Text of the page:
With more than half of America's homes having at least one companion animal, it is no surprise that animal law is one of the two fastest growing areas of legal interest. As providing for the future becomes one of the major concerns for the millions of baby boomers engaged in estate planning, the importance of animal welfare has also grown.
Establishing a pet trust for a beloved animal should be considered an important part of an estate plan. Texas is one of the 46 states that allow individuals to establish a pet trust through their wills.
In fact, one of the most popular books detailing the issues to keep in mind while creating the trust and including pets in wills was drafted by a Texas Tech University School of Law professor, in conjunction with another estate planner.
A properly established pet trust can be very specific about a pet's care requirements. A pet trust can circumvent the situation where a named caretaker can no longer take care of the pet for financial or personal reasons. In addition to this, an accurately drafted trust document can prevent a caretaker from withdrawing money from the decedent's estate for the pet's care long after the pet passes away.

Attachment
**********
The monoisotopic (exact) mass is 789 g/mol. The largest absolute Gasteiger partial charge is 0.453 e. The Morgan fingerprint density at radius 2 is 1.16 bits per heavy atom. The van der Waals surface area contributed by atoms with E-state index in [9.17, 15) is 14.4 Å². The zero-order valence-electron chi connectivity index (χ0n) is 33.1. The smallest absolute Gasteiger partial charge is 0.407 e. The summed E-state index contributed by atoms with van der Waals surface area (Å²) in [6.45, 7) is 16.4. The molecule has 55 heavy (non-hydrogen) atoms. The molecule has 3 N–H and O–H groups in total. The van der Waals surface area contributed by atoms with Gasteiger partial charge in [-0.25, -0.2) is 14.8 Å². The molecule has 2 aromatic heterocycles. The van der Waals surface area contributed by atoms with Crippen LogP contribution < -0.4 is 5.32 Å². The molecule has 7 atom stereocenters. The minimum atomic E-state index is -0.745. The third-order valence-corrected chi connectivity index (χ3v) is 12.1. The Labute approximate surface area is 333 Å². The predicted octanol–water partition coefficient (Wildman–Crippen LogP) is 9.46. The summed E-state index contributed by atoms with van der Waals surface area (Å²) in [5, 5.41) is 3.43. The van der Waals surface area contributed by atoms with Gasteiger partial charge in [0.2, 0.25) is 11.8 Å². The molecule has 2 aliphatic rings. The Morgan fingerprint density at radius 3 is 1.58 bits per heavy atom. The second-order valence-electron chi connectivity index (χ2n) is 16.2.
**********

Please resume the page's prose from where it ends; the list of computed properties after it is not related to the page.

Unfortunately, there are documented cases of caretakers either forcing pets to survive on life support or presenting a similar looking animals to inspectors so they may continue to collect money for their care.
Without proper provisions, animals are taken to shelters after their owners pass on. Their lives are uprooted as they go from being a faithful companion to an orphan in a matter of days.
Texas residents contemplating their estate plans should remember to include their beloved animals in their wills and provide for their future. Seeing the value of including pets in an estate plan shows the importance of working to create a thorough, iron-clad will and trust.
Source: Tahoe Daily Tribune, "Assure your pet survives you in good hands," Dawn Armstrong, Aug. 1, 2012